Remarkable changes have taken place within the Roman Catholic Church under the papacy of John Paul II. As the twentieth century draws to a close, we see in retrospect that this century has witnessed in sheer numbers alone more deaths and wholesale destruction of human life and institutions that any previous. Yet even in the midst of such depressing circumstances, worldwide, Catholics find themselves in a dynamic, effective, and revitalized institution that, according to some, now ranks among the world’s foremost defenders of basic human rights. That our time has witnessed the amazing transformation of the Catholic Church from a staunch defender of the old-world political order to a democratic sympathizer is due in no small measure to the visionary leadership of John Paul II.
Furthermore, Catholic theology has undergone a quiet revolution in the past eighteen years of this papacy, a revolution best described in one word: personalism. Personalism is a school of philosophic thought that emphasizes a renewed recognition of the dignity of the human person and a willingness to make this fact a central tenet of all intellectual and academic endeavors. Hence, Catholic theology has become personalist under the guidance of a pope whose indelible mark of personalism can be clearly seen in his encyclicals.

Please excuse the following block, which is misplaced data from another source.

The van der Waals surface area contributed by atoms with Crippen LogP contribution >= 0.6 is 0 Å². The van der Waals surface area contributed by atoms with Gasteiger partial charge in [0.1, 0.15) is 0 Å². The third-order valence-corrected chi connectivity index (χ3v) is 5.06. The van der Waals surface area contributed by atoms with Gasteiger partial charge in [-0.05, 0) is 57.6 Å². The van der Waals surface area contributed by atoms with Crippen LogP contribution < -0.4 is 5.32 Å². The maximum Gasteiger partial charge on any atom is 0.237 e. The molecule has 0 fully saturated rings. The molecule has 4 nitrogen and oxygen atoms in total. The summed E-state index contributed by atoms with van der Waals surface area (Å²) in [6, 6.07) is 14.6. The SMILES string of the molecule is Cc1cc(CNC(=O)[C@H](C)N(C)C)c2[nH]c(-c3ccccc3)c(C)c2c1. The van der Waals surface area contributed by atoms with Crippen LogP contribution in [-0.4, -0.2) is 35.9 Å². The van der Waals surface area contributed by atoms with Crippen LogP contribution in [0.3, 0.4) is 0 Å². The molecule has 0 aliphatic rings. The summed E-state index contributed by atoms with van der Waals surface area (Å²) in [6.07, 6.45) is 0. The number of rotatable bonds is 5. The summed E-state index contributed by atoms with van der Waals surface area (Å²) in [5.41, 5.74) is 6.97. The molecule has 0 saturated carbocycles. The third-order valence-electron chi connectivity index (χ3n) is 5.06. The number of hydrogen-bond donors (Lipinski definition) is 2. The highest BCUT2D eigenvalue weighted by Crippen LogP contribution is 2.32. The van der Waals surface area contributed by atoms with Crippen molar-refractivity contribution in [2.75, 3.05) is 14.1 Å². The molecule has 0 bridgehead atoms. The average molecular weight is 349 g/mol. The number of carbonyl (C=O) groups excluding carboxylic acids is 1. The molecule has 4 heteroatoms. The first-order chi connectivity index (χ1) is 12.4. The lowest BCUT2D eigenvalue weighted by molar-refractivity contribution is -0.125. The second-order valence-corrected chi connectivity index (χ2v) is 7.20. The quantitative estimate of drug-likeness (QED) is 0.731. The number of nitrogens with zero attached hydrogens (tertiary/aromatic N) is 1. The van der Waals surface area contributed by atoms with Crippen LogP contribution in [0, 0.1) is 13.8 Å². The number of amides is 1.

Catholics and other Christians have grown in their appreciation of the pastoral and intellectual leadership provided by Pope John Paul II. We have lived through eighteen years of an inspired and active pontificate the likes of which has not been seen since the days of Leo XIII. In addition to his warmth, faith, and eagerness for the gospel, this pope will leave to the church universal the gift of his encyclicals.
An encyclical–simply an open letter to the church and to all people of goodwill–addresses important matters of theology and pastoral significance. These letters, though not usually long, are meant to carry the weight of authoritative teaching.
To date, John Paul has promulgated twelve encyclicals, each now compiled into a finely-bound, one-volume reference work, The Encyclicals of John Paul II, edited by J. Michael Miller, csb, with helpful introductory matter accompanying each encyclical.